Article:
Thursday, August 12, 2010

Environmental and Natural Resources Graduate Program Welcomes "Most Internationally Diverse" Class Ever

This week the University of Denver Sturm College of Law welcomed its incoming Fall 2010 Environmental and Natural Resources Law & Policy Graduate Program class. The class includes many impressive students in terms of backgrounds and experiences. But perhaps the single most notable aspect of the class is its international geographic diversity.

In fact, when combining continuing students with new students there will be students in the graduate program in Fall 2010 from 14 countries.

New students who will begin their studies next Monday at the College of Law have arrived from Canada, Chile, China, Colombia, Ghana, Japan, Nigeria, Peru, Saudi Arabia, and the United States. These students will join current students from Brazil, India, Mexico, and Thailand, thus making this Fall's class the most diverse class ever -- in an international sense -- in the history of the graduate program. The 14 flags at the top of this post represent the home countries of the graduate students.

The graduate program, which was started in the late 1990s, has a long history of success in attracting a widely diverse group of international students as well as students from all across the United States. In many instances, students -- both from the U.S. and internationally -- have listed one key reason in their decision to attend DU as being the opportunity to meet and learn with other students from all over the world.

Don Smith, Director of the Environmental and Natural Resources Law & Policy program at the College of Law, said, "An internationally diverse student body has been a key priority for the graduate program. These students enrich every aspect of what is taught about and learned at the College of Law. Moreover, we are delighted with the quality of students who make up the incoming class."

Lucy Daberkow, Assistant Director of the Environmental and Natural Resources Law & Policy Graduate Program, played a major role in recruiting the students. Ms. Daberkow, who is fluent in English and Spanish, gets to know the students well before they set foot on the DU campus.

"One of our goals in the graduate program is to make international students feel at home from the first day they arrive in Denver. We try to anticipate their needs and then address them through a series of orientation events at the beginning of the semester," Ms. Daberkow, who has met with all students about their course selection, said.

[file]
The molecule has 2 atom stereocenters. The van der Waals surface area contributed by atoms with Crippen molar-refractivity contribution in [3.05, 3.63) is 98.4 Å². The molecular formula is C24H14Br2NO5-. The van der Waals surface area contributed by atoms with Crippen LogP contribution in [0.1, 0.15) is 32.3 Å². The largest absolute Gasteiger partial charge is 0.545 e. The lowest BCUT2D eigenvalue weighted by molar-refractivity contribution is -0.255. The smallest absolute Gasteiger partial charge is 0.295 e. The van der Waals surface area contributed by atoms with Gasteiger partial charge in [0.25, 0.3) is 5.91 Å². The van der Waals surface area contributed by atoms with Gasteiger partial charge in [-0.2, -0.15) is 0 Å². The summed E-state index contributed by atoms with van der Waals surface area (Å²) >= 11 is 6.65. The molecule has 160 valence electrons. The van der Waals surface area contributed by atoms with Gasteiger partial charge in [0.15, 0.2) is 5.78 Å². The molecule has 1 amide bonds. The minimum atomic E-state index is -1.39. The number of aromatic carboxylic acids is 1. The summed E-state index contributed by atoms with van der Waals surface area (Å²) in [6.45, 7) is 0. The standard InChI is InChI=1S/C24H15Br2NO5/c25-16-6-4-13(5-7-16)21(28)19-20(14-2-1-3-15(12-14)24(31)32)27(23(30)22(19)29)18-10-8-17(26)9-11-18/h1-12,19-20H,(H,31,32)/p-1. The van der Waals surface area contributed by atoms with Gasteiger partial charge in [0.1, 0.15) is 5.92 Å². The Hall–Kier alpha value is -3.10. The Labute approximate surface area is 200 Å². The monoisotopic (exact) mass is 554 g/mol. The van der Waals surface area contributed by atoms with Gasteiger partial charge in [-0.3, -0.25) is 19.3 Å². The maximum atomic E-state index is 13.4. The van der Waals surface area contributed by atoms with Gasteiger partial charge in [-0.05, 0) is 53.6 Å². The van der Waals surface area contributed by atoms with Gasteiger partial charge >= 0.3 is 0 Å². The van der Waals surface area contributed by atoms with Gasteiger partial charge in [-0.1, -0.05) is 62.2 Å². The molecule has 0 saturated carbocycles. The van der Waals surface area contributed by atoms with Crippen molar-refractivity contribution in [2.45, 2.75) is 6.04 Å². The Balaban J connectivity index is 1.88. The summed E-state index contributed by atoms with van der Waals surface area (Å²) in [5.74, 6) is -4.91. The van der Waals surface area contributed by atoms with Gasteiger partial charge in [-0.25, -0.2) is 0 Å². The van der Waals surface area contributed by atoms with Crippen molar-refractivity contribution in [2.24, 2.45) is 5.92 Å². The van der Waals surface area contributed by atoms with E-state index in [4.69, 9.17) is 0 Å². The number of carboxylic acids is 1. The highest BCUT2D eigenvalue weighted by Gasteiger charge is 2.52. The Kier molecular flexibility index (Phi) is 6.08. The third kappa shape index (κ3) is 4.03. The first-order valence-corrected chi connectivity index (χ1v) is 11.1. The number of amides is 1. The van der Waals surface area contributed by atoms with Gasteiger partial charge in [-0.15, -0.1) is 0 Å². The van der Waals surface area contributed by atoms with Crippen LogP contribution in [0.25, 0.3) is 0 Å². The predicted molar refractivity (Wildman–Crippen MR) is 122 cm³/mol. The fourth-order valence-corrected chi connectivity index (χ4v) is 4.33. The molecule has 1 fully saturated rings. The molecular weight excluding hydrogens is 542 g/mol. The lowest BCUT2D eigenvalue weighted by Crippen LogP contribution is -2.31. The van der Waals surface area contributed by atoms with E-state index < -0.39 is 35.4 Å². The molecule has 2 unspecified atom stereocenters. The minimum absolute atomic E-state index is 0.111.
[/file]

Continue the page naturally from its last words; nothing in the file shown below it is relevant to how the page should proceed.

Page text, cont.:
This year's orientation program included presentations by Prof. Ann Vessels, director of the Externship Office, Kate Stoker, head of the Writing Clinic, and April Shepard, a third year law student and president of the Environmental and Natural Resources Law Student Society. Program graduates Carolina Crespo (LLM, May 2010) and Matt Wagner (MRLS, May 2010), and current student Payal Sathe also spoke to the students and answered questions.

The orientation also included Prof. Mary Steffel, director of the Academic Achievement Program, presenting about citation systems and avoiding plagiarism, Joan Policastri, Foreign, Comparative and International Law Librarian, talking about legal research, and librarian Sheila Green taking the students on a tour of the Westminster Law Library.

In addition to the widely diverse group of international students, this year's class includes American students from every corner of the country. Each student has been attracted to DU because of its reputation for providing a well-rounded and cutting-edge curriculum taught by an outstanding faculty as well as exceptional experiential opportunities.

"It is gratifying to know that DU is held in very high esteem by our graduates, by current students, and by prospective students. Everyone associated with the 'Environmental and Natural Resources team' is committed to making the University of Denver the school of choice for outstanding environmental natural resources student candidates seeking JD, LLM or Masters degrees from all across the U.S. and the world," Mr. Smith said.

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